Your post is a great reminder for not only meaningful scene development but also careful pruning of the voices in my head :-)!

Tina Radcliffe said...

Thanks, Jill. You two. BiG writing weekend!!!

Tina Radcliffe said...

Barbara Scott! Love your new profile pic! 97K!!!!!!! oh my gosh!!!!! Go you!!! That's two Love Inspired contemporaries!!

Chill N said...

A super post, TINA. Thank you for the encouragement and guidance. I recognize all the fears -- and really like that last quote.

My copies of the Swain and Bickham books are worn, highlighted, marked and tabbed. Haven't seen the other books but plan to explore the links now.

Don't enter me in the drawing. I have two of them and am ordering the other.

Nancy C

Tina Radcliffe said...

Marianne! No. I do not sleep! We miss you. 82 today in Phoenix!

Tina Radcliffe said...

Hey , Rhonda! Glad you found it useful!

Tina Radcliffe said...

My biggest fear is .......Who am I to do this?????

Tina Radcliffe said...

Do you write too, Tracey. That's it started with Kav, you know. Reader..reviewer... Now writer Diva! You could be next!!!!!

Tina Radcliffe said...

Lololol, nailed you, Lessman!!

Crystal L Barnes said...

Hi Tina,
Thanks for the post. I'll have to hang on to this one. I'm working on finishing a story for the Blurb2Book contest with Love Inspired (Historical team), so I would not say no to a critique. :) Then again, I rarely so no to books either. :)

Happy Trails,
Crystal L Barnes

Barbara Scott said...

Mary Connealy, it was SO satisfying to shoot my bad guy near the end of the book. Warmed my little heart.

Pam Hillman said...

I have to force the rough draft of every scene on the page. There really is truth that you can't fix a blank page.

I enjoyed Joanna Penn's video. Loved her accent! :)

Now, back to staring at a blank page. Sigh.

Mary Connealy said...

Nancy C that's a great comment about reviews. And really true. That's not how I pick out books either.

Tina Radcliffe said...

Lol. Well then, Sally, for sure putting your name in for a critique!!!!!

Tina Radcliffe said...

On the floor laughing, a Connealy! Mailing you donuts right now!!

Tina Radcliffe said...

Jeanne, you are always so brave!! You have earned a merit badge or two in Seeker critiques!

Tina Radcliffe said...

Lol, Kathy Bailey! If you don't ask, you don't get.. Right?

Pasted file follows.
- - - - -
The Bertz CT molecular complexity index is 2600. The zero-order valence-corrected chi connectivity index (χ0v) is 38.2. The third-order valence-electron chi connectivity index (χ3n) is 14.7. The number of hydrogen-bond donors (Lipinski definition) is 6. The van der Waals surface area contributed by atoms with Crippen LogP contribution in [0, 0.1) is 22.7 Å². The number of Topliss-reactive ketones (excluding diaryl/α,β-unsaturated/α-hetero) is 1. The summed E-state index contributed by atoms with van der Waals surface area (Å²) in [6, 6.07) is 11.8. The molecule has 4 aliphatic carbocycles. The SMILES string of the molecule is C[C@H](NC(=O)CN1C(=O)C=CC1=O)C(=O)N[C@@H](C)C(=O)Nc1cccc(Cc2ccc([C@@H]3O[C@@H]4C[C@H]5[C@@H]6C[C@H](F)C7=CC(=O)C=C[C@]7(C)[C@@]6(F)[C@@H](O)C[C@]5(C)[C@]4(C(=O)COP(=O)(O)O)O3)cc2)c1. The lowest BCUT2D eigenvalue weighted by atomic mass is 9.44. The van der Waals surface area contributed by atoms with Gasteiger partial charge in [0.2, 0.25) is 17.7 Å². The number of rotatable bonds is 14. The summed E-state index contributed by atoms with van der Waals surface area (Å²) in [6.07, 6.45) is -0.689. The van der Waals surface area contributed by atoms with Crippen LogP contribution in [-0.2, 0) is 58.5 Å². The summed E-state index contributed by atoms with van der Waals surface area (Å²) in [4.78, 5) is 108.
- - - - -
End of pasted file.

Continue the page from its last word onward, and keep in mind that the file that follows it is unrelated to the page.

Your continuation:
Tina Radcliffe said...

It's tough when the kids are little, Deb H. Which why alllll the Seekers sold with an empty nest.

Tina Radcliffe said...

Connealy, I'm weepy just THINKING about me quoting you!

Tina Radcliffe said...

I'm with you, Jan Drexler, I want every book to be better than the last!

Tina Radcliffe said...

Thanks, Sandy Smith. Hope the book is fun for you.

Tina Radcliffe said...

You are in, Sarah C!

Tina Radcliffe said...

See, thanks, Connie.

Tina Radcliffe said...

Well said, Nancy C. If I read a review to decide to purchase I read the best and worst and find a middle ground.

Tina Radcliffe said...

Pepper, congrats on being eligible for that fear!!!

Tina Radcliffe said...

Big grin for you, Nancy C! Thank you.

Tina Radcliffe said...

Hi, Crystal!! Great to see you! You are in!!

Tina Radcliffe said...

Mary has turned Barbara Scott into a murdering writer like her!!!!

Tina Radcliffe said...

Pam, I agree, and I so love editing. I love her accent too! lOL

Sherida Stewart said...

Great, Tina! You provide lots of information I need to study. Your "hot spot" idea is what I will use to look at a new opening I'm trying to write. And, yes, I'm afraid to write the scene. My biggest fear: "Why did I think I could do this...write a story that touches someone?"

I'm afraid of critiques, but please put my name in anyway. I know I need to learn much more AND to conquer my many fears.

Thanks for the doughnuts...I'm helping myself to the vanilla frosted one with sprinkles.

P.S. Safe in the Fireman's Arms made my heart smile. So many "quote-ables" expressed in just the right way. Loved everything...and can't wait for a return visit to Paradise. When is the next one scheduled for release?

Tina Radcliffe said...

Pam, I agree.. I live to edit!!

Rhonda Starnes said...

I'm back, and I've had time to reread the post at a more leisurely pace. I loved the Leonard Bishop quote. I need to print that off and tape it to the wall in my writing nook.

My struggle is fear of writing the scene. Is it suspenseful enough? Does the romance seem forced? Does the plot seem rushed? Yeah, you get the idea.

You asked, "Are you afraid of critiques?", I like living dangerously! ;)

Gotta go be relentless!!

Debby Giusti said...

Great lesson, Pam. A keeper for sure!

Debby Giusti said...

Great lesson, Pam. A keeper for sure!

Sandra Leesmith said...

Hi Tina, I love the quote "Ignore your head." my my, if only I would follow that advice. LOL

Have a great weekend.

DebH said...

I forgot to mention, I wouldn't mind being in the draw for ANOTHER critique (glutton for punishment?), but it's probably be better to sign me up for a shot at either Missy or Ruthy's books.

Thanks again for this post. It's going to be very useful to me as I plod forward - I can tell that already.

Tina Radcliffe said...

You are in, DebH!

Tina Radcliffe said...

Lol, Sandra! I'll remind you! Three day writing weekend!!!!! woot!!!'